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A construction of independent means: the history of the Way construction revisited


The emergence and development of the Way construction was famously examined by Israel (1996) in a study which traced the modern form of the construction to three senses or subschemas, namely manner of motion (He stumbled his way to the front door), means of motion (He dug his way out of the prison) and incidental activity (He whistled his way out of the room). The present article moves beyond the late Middle English period – the starting point of Israel's research – and looks at the precursors of the Way construction since Old English times, as well as its interaction with the Intransitive Motion construction (IMC) (He walked into the room). By approaching the data in terms of Goldberg's typology (1997) of verb-construction relationships, which is finer-grained than Israel's tripartite division, the analysis identifies the areas of conceptual and constructional overlap that have existed between the Way construction and the IMC in the course of history, and shows that the Way construction has gradually specialised in the expression of those relations which could not be readily coded in the IMC, such as means of motion and incidental activity. The study thus seeks to contribute to a better understanding of how the constructicon, the repertory of constructions making up the grammar of a language, may change over time.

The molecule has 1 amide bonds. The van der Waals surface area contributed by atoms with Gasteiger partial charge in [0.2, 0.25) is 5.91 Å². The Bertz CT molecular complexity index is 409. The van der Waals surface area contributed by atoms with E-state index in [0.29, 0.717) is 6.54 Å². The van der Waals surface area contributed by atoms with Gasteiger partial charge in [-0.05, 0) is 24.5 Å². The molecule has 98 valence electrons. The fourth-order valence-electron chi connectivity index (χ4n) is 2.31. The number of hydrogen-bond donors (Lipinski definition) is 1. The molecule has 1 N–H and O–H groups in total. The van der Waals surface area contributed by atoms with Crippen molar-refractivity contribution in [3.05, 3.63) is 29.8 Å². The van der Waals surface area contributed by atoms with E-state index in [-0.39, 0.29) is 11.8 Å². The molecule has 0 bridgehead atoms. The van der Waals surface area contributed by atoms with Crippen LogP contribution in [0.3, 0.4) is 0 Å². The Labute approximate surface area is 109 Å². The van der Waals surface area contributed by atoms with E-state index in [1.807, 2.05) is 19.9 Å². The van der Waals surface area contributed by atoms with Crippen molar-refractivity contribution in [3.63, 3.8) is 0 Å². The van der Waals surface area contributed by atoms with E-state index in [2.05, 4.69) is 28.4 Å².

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English Language & Linguistics
  • ISSN: 1360-6743
  • EISSN: 1469-4379
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